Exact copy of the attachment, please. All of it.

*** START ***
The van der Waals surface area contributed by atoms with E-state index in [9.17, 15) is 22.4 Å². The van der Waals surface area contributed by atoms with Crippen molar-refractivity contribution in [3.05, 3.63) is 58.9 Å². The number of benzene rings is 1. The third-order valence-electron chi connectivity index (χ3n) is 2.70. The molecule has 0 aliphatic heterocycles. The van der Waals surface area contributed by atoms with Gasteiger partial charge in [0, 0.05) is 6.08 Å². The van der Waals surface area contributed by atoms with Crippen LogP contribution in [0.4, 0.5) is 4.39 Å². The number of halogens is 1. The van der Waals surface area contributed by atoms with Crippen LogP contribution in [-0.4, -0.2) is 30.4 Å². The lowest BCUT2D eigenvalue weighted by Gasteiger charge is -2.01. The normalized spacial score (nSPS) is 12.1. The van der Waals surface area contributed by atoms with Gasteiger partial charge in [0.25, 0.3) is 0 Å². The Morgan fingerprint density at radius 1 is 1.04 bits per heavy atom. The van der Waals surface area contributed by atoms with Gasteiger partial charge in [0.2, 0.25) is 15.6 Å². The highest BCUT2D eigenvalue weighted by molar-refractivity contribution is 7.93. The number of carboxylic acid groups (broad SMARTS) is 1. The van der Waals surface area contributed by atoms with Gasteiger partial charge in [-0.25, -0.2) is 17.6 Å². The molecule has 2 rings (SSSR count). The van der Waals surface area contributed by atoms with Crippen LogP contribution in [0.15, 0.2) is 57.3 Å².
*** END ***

The van der Waals surface area contributed by atoms with E-state index in [9.17, 15) is 22.4 Å². The van der Waals surface area contributed by atoms with Crippen molar-refractivity contribution in [3.05, 3.63) is 58.9 Å². The number of benzene rings is 1. The third-order valence-electron chi connectivity index (χ3n) is 2.70. The molecule has 0 aliphatic heterocycles. The van der Waals surface area contributed by atoms with Gasteiger partial charge in [0, 0.05) is 6.08 Å². The van der Waals surface area contributed by atoms with Crippen LogP contribution in [0.4, 0.5) is 4.39 Å². The number of halogens is 1. The van der Waals surface area contributed by atoms with Crippen LogP contribution in [-0.4, -0.2) is 30.4 Å². The lowest BCUT2D eigenvalue weighted by Gasteiger charge is -2.01. The normalized spacial score (nSPS) is 12.1. The van der Waals surface area contributed by atoms with Gasteiger partial charge in [0.25, 0.3) is 0 Å². The Morgan fingerprint density at radius 1 is 1.04 bits per heavy atom. The van der Waals surface area contributed by atoms with Gasteiger partial charge in [0.2, 0.25) is 15.6 Å². The highest BCUT2D eigenvalue weighted by molar-refractivity contribution is 7.93. The number of carboxylic acid groups (broad SMARTS) is 1. The van der Waals surface area contributed by atoms with Gasteiger partial charge in [-0.25, -0.2) is 17.6 Å². The molecule has 2 rings (SSSR count). The van der Waals surface area contributed by atoms with Crippen LogP contribution in [0.15, 0.2) is 57.3 Å².